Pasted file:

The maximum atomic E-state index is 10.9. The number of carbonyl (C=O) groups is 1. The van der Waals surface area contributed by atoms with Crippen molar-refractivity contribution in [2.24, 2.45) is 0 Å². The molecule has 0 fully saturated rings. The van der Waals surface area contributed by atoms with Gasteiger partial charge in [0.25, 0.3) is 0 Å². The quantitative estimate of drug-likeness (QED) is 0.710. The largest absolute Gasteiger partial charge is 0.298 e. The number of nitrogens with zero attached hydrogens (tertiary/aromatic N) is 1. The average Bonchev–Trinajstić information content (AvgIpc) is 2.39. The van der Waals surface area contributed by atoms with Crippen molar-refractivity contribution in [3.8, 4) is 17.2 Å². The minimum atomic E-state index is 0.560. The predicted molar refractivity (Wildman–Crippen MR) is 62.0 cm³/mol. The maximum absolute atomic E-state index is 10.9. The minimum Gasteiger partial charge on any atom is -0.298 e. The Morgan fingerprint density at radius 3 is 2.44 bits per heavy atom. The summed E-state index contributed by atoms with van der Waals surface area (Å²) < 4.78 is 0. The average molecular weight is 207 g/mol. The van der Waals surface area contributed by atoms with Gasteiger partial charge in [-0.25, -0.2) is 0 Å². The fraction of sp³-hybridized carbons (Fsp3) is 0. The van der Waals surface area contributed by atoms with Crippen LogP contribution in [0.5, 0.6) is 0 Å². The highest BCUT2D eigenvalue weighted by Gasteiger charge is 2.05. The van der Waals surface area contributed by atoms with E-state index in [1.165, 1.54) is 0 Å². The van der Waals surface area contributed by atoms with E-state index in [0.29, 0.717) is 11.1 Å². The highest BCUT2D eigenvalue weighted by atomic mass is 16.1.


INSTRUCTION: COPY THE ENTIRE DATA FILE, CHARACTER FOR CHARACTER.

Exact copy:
The maximum atomic E-state index is 10.9. The number of carbonyl (C=O) groups is 1. The van der Waals surface area contributed by atoms with Crippen molar-refractivity contribution in [2.24, 2.45) is 0 Å². The molecule has 0 fully saturated rings. The van der Waals surface area contributed by atoms with Gasteiger partial charge in [0.25, 0.3) is 0 Å². The quantitative estimate of drug-likeness (QED) is 0.710. The largest absolute Gasteiger partial charge is 0.298 e. The number of nitrogens with zero attached hydrogens (tertiary/aromatic N) is 1. The average Bonchev–Trinajstić information content (AvgIpc) is 2.39. The van der Waals surface area contributed by atoms with Crippen molar-refractivity contribution in [3.8, 4) is 17.2 Å². The minimum atomic E-state index is 0.560. The predicted molar refractivity (Wildman–Crippen MR) is 62.0 cm³/mol. The maximum absolute atomic E-state index is 10.9. The minimum Gasteiger partial charge on any atom is -0.298 e. The Morgan fingerprint density at radius 3 is 2.44 bits per heavy atom. The summed E-state index contributed by atoms with van der Waals surface area (Å²) < 4.78 is 0. The average molecular weight is 207 g/mol. The van der Waals surface area contributed by atoms with Gasteiger partial charge in [-0.25, -0.2) is 0 Å². The fraction of sp³-hybridized carbons (Fsp3) is 0. The van der Waals surface area contributed by atoms with Crippen LogP contribution in [0.5, 0.6) is 0 Å². The highest BCUT2D eigenvalue weighted by Gasteiger charge is 2.05. The van der Waals surface area contributed by atoms with E-state index in [1.165, 1.54) is 0 Å². The van der Waals surface area contributed by atoms with E-state index in [0.29, 0.717) is 11.1 Å². The highest BCUT2D eigenvalue weighted by atomic mass is 16.1.